Captain's Corner - Hypothermia Kills Quickly


December 1, 2015

Well, another year has gone by and here it is December already. But, plenty of us are still going to the lakes and rivers across our great state. What we have to worry about this time of year is one of the deadliest killers that we have on our waterways. hypothermia.

Hypothermia can affect you in several ways. You can get hypothermic from being in the water; you can get hypothermic from getting wet in a rain storm; you can get hypothermic from the wind. Any one of these things can cause a hypothermic situation that can be deadly.

Hypothermia occurs when your body-core temperature drops below 95.0 degrees Fahrenheit. Keep in mind that your normal body temperature is 98.6F degrees; that is only a drop of 3.6 degrees. Shivering and mental confusion are the signs of mild hypothermia, but with severe hypothermia you run the risk of your heart stopping.

Cold water can kill you in less than a minute. It's actually so dangerous that it kills a lot of people within seconds. Thousands of people have drowned after falling into cold water and many of them died before they even had a chance to reach the surface.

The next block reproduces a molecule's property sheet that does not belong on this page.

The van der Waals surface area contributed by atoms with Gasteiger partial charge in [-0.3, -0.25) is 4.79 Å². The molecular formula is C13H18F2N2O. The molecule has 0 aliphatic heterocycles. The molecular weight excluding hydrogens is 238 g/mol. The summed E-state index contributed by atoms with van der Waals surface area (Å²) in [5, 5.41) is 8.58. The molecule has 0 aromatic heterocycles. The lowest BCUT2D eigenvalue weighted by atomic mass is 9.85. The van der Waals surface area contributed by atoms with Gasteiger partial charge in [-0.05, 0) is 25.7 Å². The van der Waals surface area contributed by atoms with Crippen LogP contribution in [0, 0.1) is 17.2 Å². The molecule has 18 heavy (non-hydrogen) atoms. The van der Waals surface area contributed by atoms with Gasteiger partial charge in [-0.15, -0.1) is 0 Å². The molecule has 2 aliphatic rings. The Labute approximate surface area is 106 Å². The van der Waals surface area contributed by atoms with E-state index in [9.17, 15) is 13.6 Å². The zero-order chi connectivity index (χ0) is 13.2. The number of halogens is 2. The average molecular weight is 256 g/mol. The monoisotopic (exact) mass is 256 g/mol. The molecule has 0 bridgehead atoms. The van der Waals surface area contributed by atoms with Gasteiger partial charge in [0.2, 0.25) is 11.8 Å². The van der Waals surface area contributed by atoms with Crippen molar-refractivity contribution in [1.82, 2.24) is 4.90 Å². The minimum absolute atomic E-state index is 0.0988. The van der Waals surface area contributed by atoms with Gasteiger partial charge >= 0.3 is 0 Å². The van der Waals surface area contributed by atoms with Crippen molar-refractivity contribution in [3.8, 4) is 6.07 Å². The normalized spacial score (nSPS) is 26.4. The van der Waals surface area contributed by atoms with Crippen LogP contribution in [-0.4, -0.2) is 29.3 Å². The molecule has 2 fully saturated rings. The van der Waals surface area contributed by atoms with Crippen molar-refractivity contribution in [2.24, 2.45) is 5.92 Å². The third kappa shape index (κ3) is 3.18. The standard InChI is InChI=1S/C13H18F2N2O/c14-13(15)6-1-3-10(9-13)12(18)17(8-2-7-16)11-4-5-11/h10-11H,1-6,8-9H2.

· When the water temperature drops below 77F, breathing begins to be affected.

· As the temperature of the water drops towards 60F, controlling your breathing and holding your breath becomes progressively more difficult.

· As it reaches down further to 50F, you lose total control of breathing, and are unable to control gasping and hyperventilation.

· Below 40F, water is painfully cold that it often feels as if it is burning your skin; you are unable to control gasping and hyperventilation.

So, lets all be safe out there, take the appropriate action, dress in layers, and definitely wear your life jacket; it helps to keep you warm.

And, remember - Take a boating class from the Coast Guard Auxiliary where you can learn more on hypothermia and other safe-boating topics.


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